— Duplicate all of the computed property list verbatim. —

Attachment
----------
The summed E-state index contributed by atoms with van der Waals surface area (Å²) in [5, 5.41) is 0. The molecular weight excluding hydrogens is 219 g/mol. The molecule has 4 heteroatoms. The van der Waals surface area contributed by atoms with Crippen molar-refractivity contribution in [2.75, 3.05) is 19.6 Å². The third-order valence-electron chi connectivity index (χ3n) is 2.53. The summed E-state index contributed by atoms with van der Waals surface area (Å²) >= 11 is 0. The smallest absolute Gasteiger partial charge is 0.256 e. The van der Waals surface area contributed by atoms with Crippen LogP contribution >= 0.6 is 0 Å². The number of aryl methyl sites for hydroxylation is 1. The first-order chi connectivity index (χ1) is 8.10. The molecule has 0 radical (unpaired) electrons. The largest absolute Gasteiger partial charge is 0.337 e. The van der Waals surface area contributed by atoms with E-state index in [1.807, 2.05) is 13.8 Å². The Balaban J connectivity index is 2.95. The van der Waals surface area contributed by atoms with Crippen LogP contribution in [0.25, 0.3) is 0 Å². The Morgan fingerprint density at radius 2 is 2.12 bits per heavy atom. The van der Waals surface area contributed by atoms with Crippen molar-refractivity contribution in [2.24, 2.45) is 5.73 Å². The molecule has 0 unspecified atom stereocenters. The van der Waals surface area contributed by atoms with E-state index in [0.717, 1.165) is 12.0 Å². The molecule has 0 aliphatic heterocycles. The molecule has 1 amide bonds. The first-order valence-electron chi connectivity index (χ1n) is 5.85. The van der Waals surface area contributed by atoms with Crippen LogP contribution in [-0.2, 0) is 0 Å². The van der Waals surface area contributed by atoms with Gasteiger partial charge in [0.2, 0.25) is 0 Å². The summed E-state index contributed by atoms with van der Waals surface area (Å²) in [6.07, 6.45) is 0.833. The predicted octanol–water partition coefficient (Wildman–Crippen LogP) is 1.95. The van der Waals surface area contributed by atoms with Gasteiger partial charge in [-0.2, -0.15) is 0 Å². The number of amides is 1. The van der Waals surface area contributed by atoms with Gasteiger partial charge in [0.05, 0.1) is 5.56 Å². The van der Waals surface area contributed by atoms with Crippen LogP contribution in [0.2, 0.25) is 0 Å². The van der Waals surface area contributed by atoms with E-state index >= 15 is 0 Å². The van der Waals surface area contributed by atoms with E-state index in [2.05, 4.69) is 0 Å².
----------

The summed E-state index contributed by atoms with van der Waals surface area (Å²) in [5, 5.41) is 0. The molecular weight excluding hydrogens is 219 g/mol. The molecule has 4 heteroatoms. The van der Waals surface area contributed by atoms with Crippen molar-refractivity contribution in [2.75, 3.05) is 19.6 Å². The third-order valence-electron chi connectivity index (χ3n) is 2.53. The summed E-state index contributed by atoms with van der Waals surface area (Å²) >= 11 is 0. The smallest absolute Gasteiger partial charge is 0.256 e. The van der Waals surface area contributed by atoms with Crippen LogP contribution >= 0.6 is 0 Å². The number of aryl methyl sites for hydroxylation is 1. The first-order chi connectivity index (χ1) is 8.10. The molecule has 0 radical (unpaired) electrons. The largest absolute Gasteiger partial charge is 0.337 e. The van der Waals surface area contributed by atoms with E-state index in [1.807, 2.05) is 13.8 Å². The Balaban J connectivity index is 2.95. The van der Waals surface area contributed by atoms with Crippen LogP contribution in [0.25, 0.3) is 0 Å². The Morgan fingerprint density at radius 2 is 2.12 bits per heavy atom. The van der Waals surface area contributed by atoms with Crippen molar-refractivity contribution in [2.24, 2.45) is 5.73 Å². The molecule has 0 unspecified atom stereocenters. The van der Waals surface area contributed by atoms with E-state index in [0.717, 1.165) is 12.0 Å². The molecule has 0 aliphatic heterocycles. The molecule has 1 amide bonds. The first-order valence-electron chi connectivity index (χ1n) is 5.85. The van der Waals surface area contributed by atoms with Crippen LogP contribution in [-0.2, 0) is 0 Å². The van der Waals surface area contributed by atoms with Gasteiger partial charge in [0.2, 0.25) is 0 Å². The summed E-state index contributed by atoms with van der Waals surface area (Å²) in [6.07, 6.45) is 0.833. The predicted octanol–water partition coefficient (Wildman–Crippen LogP) is 1.95. The van der Waals surface area contributed by atoms with Gasteiger partial charge in [-0.2, -0.15) is 0 Å². The number of amides is 1. The van der Waals surface area contributed by atoms with Gasteiger partial charge in [0.05, 0.1) is 5.56 Å². The van der Waals surface area contributed by atoms with Crippen LogP contribution in [0.2, 0.25) is 0 Å². The van der Waals surface area contributed by atoms with E-state index >= 15 is 0 Å². The van der Waals surface area contributed by atoms with E-state index in [2.05, 4.69) is 0 Å².